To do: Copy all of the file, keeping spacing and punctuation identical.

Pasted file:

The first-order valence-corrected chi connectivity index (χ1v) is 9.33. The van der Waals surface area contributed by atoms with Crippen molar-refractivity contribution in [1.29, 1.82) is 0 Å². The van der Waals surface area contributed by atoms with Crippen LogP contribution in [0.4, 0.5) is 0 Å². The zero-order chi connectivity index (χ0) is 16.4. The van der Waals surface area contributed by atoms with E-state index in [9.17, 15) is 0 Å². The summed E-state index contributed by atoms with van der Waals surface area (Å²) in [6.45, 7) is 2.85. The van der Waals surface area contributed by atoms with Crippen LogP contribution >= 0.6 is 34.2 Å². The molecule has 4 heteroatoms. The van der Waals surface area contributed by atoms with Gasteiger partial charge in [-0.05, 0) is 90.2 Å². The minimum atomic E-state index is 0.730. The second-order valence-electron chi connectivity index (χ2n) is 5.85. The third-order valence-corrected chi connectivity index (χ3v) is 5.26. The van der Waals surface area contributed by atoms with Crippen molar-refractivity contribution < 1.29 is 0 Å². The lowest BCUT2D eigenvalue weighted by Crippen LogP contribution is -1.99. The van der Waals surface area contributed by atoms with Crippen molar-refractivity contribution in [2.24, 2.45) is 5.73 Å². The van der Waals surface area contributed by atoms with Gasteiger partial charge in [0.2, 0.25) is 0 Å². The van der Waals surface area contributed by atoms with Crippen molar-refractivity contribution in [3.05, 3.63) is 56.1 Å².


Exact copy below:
The first-order valence-corrected chi connectivity index (χ1v) is 9.33. The van der Waals surface area contributed by atoms with Crippen molar-refractivity contribution in [1.29, 1.82) is 0 Å². The van der Waals surface area contributed by atoms with Crippen LogP contribution in [0.4, 0.5) is 0 Å². The zero-order chi connectivity index (χ0) is 16.4. The van der Waals surface area contributed by atoms with E-state index in [9.17, 15) is 0 Å². The summed E-state index contributed by atoms with van der Waals surface area (Å²) in [6.45, 7) is 2.85. The van der Waals surface area contributed by atoms with Crippen LogP contribution >= 0.6 is 34.2 Å². The molecule has 4 heteroatoms. The van der Waals surface area contributed by atoms with Gasteiger partial charge in [-0.05, 0) is 90.2 Å². The minimum atomic E-state index is 0.730. The second-order valence-electron chi connectivity index (χ2n) is 5.85. The third-order valence-corrected chi connectivity index (χ3v) is 5.26. The van der Waals surface area contributed by atoms with Crippen molar-refractivity contribution < 1.29 is 0 Å². The lowest BCUT2D eigenvalue weighted by Crippen LogP contribution is -1.99. The van der Waals surface area contributed by atoms with Crippen molar-refractivity contribution in [2.24, 2.45) is 5.73 Å². The van der Waals surface area contributed by atoms with Gasteiger partial charge in [0.2, 0.25) is 0 Å². The van der Waals surface area contributed by atoms with Crippen molar-refractivity contribution in [3.05, 3.63) is 56.1 Å².